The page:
You will be redirected to the page you want to view in  seconds.

Health record improvements will bring big rewards, advocates say

Jun. 26, 2014 - 06:00AM   |  
By CHRISTY O’FARRELL   |   Comments

Streamlining military clinicians' access to electronic health records won't be an easy job for companies vying to win the multibillion-dollar, 10-year Defense Healthcare Management System Modernization (DHMSM) contract. But the benefits are huge, senior armed forces' leaders told an audience of industry representatives.

"We're not your usual EHR customer," said Karen Guice, principal deputy assistant defense secretary for health affairs, referring to the often austere environments around the globe in which medics, corpsmen and others care for sick and injured service members. "We need it to work where we do," said Guice, speaking at a June 25 Industry Day for the contract. Officials expect to issue the final request for proposals within three months.

MAIN STORY: Health systems modernization RFP draws closer

"Bandwidth is an issue at sea," said Rear Adm. Kenneth Iverson, deputy chief of Navy medical operations. "Submarines are even more of a challenge."

In addition, military doctors must be able to access and share with the Veterans Affairs Department information from countless private-sector providers who also care for the patient population through TRICARE. "It's critical for us to have that interface with private providers," Guice said.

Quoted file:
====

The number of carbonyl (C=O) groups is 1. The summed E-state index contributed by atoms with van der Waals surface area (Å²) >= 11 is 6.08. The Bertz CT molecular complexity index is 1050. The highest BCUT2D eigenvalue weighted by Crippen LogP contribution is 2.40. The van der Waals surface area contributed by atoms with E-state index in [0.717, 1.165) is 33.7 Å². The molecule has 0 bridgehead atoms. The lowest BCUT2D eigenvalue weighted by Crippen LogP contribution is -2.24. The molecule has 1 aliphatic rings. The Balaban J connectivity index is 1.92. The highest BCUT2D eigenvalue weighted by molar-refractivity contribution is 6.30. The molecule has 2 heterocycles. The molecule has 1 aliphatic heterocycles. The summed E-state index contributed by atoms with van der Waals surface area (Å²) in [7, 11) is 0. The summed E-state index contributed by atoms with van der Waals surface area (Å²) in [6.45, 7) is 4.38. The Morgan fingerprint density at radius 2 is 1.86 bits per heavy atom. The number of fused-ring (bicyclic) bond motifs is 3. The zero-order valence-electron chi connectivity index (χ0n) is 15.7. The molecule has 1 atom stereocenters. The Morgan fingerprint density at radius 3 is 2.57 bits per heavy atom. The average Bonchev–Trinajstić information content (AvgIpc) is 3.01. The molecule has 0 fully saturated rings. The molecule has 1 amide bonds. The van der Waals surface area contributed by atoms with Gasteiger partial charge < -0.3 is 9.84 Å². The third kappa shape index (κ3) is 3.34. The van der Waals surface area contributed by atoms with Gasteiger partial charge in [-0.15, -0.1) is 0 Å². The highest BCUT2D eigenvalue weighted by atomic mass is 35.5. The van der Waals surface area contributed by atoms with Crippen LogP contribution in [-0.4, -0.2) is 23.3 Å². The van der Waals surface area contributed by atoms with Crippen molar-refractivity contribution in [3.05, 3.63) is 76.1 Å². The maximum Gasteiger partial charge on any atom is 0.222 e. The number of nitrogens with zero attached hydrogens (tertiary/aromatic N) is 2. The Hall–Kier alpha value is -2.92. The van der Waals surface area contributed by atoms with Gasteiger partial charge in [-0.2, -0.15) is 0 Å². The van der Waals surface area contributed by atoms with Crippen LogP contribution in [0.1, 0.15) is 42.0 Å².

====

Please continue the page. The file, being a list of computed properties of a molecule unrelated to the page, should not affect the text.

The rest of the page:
The government should know basics such as patients' immunization records and blood types without service members and veterans having to physically carry that information around with them, Iverson and other panelists said. "We need the electrons to follow the bodies," agreed Cmdr. David Hardy, clinical support services director at Naval Hospital Bremerton, Wash.

As recently as a year ago, Army Col. Jennifer Caci, 62nd medical brigade commander, saw personnel attaching paper records to patients as they were being transported. Having timely information about patients can make the difference between life or death, she said.

Maj. Gen. Brian Lein, deputy surgeon general and deputy commanding general of the Army Medical Command, described how far the military has come since the days of "Sharpie on the forehead" of patients in the early 1990s. Yet it still has a long way to go to improve the digitized, but not integrated, records of today. Clinicians should not have to log into 15 different patient portals with 15 different passwords, Lein said.

Craig Schaefer, program manager for the Defense Medical Information Exchange, told the crowd of more than 400 contractors that his organization is working to improve its capacity, which he described as "Flintstones"-era in some cases.

"You guys will replace much of the capacity that I bring, but it's going to take you a while to get there," Schaefer said.

More In Federal IT

More Headlines